The euro pound exchange rate experienced continued volatility this week, falling to a two-week low before recovering to end the week higher.
Pound Rallies as Markets Reduce Bets on ECB Rate Hike
The pound was weak at the start of the week, trading in a tight range as the UK bank holiday on Monday limited the pound’s movement.
The British pound then fell on Tuesday as a lack of economic data left it vulnerable to losses.
Meanwhile, the euro shrugged off an unexpected drop in German consumer confidence on Tuesday to rise against the pound. A sharp fall in the US dollar boosted the single currency, due to the strong negative correlation of the euro with the dollar.
After hitting a two-week low against the euro, the British pound began to rally in the middle of the week. Improved market sentiment helped the increasingly risk-sensitive pound, as did the Bank of England’s (BoE’s) ongoing rate hike bets.
The euro came under pressure as the dollar strengthened, while a reversal in bets from the European Central Bank (ECB) added to the euro’s woes.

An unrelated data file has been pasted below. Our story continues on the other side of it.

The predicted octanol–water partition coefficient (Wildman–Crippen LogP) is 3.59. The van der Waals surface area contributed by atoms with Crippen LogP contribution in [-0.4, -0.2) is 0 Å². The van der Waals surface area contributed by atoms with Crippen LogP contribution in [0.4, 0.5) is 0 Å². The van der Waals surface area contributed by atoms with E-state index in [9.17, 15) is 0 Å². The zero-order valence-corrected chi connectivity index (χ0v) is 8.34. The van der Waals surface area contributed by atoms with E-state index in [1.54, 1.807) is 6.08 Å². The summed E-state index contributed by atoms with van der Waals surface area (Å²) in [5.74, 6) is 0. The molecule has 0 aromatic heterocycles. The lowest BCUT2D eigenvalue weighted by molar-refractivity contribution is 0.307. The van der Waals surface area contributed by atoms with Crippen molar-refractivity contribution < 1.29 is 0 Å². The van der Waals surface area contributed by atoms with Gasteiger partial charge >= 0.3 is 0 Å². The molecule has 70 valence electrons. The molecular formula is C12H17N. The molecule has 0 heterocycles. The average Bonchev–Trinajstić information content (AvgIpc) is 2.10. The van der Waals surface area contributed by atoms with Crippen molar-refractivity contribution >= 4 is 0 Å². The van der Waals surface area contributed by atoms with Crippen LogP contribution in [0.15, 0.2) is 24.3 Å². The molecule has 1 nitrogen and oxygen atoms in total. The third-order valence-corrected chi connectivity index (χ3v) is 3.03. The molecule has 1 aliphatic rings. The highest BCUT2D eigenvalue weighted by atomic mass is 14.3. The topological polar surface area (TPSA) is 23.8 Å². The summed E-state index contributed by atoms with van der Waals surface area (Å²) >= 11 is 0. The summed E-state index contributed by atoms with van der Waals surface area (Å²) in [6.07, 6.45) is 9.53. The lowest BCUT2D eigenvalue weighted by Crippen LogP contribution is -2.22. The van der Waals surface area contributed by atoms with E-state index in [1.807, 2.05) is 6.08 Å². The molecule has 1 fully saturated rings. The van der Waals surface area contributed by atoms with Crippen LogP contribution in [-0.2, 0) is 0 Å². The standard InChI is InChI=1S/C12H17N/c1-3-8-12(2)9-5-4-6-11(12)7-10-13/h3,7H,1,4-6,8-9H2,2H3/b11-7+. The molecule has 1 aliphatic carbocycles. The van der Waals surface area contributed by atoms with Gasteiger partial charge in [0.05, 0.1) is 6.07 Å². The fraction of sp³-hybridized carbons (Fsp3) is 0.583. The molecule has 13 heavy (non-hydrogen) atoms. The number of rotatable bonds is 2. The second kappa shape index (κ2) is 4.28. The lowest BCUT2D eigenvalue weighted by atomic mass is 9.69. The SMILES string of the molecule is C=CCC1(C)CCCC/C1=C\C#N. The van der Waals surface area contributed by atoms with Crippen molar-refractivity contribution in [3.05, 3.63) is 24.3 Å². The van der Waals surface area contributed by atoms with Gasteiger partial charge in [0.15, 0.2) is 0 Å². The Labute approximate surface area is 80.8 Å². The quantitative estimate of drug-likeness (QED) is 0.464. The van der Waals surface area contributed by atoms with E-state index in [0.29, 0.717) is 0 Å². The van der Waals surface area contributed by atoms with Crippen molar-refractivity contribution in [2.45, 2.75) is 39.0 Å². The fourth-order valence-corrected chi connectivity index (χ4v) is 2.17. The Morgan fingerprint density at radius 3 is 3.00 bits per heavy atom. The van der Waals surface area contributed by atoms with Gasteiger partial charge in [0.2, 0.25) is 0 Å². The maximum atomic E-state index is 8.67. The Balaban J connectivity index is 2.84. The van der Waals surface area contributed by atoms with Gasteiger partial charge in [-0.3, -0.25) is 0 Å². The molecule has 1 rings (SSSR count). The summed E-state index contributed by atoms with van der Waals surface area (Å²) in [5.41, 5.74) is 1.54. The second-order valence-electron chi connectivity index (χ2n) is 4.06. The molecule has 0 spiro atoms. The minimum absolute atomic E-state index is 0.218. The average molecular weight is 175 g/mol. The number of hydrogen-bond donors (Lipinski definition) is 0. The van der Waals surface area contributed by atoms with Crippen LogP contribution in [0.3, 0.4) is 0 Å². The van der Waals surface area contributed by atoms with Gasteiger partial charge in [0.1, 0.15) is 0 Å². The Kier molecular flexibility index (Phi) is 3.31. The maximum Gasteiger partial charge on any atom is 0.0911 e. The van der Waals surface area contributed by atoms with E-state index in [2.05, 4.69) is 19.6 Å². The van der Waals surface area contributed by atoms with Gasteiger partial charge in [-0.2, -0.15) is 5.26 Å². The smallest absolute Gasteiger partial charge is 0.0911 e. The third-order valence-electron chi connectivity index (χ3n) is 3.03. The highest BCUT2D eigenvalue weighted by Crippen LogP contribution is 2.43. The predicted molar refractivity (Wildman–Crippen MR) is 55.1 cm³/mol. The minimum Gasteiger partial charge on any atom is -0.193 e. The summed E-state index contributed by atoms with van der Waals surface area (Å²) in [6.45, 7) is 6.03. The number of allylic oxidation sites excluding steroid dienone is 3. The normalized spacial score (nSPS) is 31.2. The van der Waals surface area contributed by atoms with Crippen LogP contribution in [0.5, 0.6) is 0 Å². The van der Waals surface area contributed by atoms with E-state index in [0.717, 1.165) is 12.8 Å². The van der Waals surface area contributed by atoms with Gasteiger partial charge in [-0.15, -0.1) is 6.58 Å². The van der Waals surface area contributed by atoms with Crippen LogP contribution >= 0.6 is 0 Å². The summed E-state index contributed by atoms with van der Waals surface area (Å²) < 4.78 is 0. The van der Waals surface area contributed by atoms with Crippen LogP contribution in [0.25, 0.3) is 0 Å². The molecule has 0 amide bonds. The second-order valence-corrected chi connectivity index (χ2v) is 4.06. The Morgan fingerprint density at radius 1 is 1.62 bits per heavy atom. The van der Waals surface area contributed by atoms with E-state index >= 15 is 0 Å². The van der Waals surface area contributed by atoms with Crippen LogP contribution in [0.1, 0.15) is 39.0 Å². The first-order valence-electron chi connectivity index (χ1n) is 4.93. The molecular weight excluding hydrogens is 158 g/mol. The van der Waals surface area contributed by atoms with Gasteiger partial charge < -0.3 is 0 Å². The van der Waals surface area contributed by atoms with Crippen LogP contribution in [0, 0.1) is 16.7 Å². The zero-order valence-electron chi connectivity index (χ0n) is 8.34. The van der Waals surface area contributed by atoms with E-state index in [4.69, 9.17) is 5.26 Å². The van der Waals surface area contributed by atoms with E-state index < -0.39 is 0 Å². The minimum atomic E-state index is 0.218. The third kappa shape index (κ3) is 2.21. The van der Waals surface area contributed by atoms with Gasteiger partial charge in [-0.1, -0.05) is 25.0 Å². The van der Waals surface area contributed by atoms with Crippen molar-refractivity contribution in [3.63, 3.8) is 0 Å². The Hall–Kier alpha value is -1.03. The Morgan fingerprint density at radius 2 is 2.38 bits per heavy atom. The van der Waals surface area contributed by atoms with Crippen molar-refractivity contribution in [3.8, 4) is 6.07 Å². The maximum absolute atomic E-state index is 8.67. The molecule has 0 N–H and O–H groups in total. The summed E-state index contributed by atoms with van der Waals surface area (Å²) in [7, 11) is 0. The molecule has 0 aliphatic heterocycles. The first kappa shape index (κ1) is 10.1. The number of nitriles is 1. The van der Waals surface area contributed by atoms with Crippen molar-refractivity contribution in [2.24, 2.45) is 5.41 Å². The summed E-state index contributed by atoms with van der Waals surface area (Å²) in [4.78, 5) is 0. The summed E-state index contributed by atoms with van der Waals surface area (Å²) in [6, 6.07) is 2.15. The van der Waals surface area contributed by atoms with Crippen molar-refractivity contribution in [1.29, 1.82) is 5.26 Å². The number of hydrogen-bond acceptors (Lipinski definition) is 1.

Isabel Schnabel, the ECB’s head of policy – considered one of the toughest authorities on the Governing Council – was evasive when speaking of further rate hikes.
Furthermore, although the eurozone headline inflation rate was higher than forecast, the minutes of the July ECB meeting showed concern about the health of the eurozone economy.
Risk appetite kept GBP/EUR afloat on Friday, with the currency pair currently trading around 0.3% higher for the week.
Bad data from the eurozone to see the fall of the euro?
Next week, the recent lack of data from the UK will continue, which could limit the pound’s moves.
The only release of note will be Tuesday’s final services PMI. Preliminary results showed a surprising contraction in UK service sector activity. Could an upward revision send the British pound higher? Or will confirmation of a slowdown put pressure on the pound?
Meanwhile, the euro could face selling pressure if the next eurozone data is as expected.
Economists forecast a 4.5% contraction in German factory orders and a 0.4% drop in industrial production in July.
Eurozone retail sales are also expected to have declined in the same month, forecast to fall by 0.3%. If these data are released as expected, growing concerns about the health of the bloc’s economy could lead to a fall in the euro.
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